This post continues our series of Being a Successful Entrepreneur in DC Tech – Part 1.
We picked our three entrepreneurs’ brains for the best of the social web. They spilled the beans on everything from Twitter accounts they follow to their favorite Tumblr to where they check-in the most.
Tech Company Founder
Charles has declared his love for Uber’s mobile app. “It’s about the only [app]” he needs. Uber’s app allows you to request a ride right from your phone. Far from a taxi service, Uber typically delivers you a black Lincoln Town Car, so you can arrive at your destination fashionably. Charles heads to his favorite Tumblr, Running a Startup, when he needs a good laugh. He also checks out @SarahKSilverman’s “offensively hilarious” Twitter feed. Elsewhere in the Twittersphere, @DCEdFund keeps him informed on what’s going on in the DC public education world. He also enjoys following his college roommate, @jonmorosi, a Fox Sports national baseball writer. Venture Beat, TechCrunch, and Hackers News keep him updated on the latest tech news.
Co-Founder and Acting CTO, Blueshift Local Inc. and Technical Advisor, Hinge
Borys isn’t into Tumblr, but he does like blogs similarly designed, like copyranter. He’s not much of a Twitter fan either and prefers sites that aggregate, like Jason Kottke. So what is Borys into, exactly? Borys checks out his Google Reader 2-3x each day for his tech news – his news sources of choice are The Verge and Venture Beat. He also enjoys checking out Quora where experts offer their perspectives to answer questions in surprising ways. He finds it more intellectual than the dribble you find in comments sections of other websites. In terms of checking-in, Borys is very interesting in the concept of meshing online life with physical life. He is currently seeking “a way [to check-in] that facilitates interactions with other people.”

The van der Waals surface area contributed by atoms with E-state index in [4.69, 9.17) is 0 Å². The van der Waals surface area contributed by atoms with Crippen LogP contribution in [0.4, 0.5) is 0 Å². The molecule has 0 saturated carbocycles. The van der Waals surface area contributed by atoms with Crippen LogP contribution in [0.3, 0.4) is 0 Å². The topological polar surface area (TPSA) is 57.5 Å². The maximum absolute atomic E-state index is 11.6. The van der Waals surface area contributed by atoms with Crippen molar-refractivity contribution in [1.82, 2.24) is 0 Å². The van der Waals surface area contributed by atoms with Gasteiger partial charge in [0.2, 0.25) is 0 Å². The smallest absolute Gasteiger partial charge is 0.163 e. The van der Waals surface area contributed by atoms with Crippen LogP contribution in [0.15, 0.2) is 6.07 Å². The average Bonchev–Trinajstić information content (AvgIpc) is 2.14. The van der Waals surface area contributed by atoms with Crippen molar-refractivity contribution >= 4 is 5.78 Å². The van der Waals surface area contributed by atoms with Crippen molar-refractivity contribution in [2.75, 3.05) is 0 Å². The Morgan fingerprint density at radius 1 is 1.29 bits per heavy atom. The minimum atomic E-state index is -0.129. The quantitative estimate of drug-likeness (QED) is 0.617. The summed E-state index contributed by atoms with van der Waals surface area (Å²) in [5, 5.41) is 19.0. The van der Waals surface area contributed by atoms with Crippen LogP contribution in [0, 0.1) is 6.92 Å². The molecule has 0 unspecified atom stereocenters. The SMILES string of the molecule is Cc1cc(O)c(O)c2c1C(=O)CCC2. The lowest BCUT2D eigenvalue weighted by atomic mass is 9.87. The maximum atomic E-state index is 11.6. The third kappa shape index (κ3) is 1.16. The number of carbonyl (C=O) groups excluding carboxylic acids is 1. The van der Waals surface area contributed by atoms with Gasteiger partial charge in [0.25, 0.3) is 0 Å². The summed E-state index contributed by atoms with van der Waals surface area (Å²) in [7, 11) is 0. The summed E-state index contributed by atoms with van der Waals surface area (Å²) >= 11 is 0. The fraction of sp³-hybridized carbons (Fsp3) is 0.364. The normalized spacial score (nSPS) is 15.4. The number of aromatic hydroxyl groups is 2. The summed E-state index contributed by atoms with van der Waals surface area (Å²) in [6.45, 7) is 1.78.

Seth is also a fan of TechCrunch and follows them on Twitter. His two other favorite Twitter accounts to follow? @LOLGOP and @ClintonNews. @LOLGOP parodies the political views of the Republican Party while @ClintonNews is the unofficial news source for all things Hillary Clinton. It just so happens that Seth’s favorite Tumblr is Texts From Hillary. You can find Seth checking into his local gym, Vida, or SqoreCard headquarters on foursquare – does this guy ever sleep?! Seth was especially excited to describe his most favorite app, Rdio, which is a Spotify competitor built to be more social. You can build a collection of your favorite tunes or create the perfect playlist for those long nights coding.
Social Driver sends special thanks Charles, Borys, and Seth for dedicating their time and offering their insights to our blog. We are excited to hear where their entrepreneurial successes take them in DC’s tech world.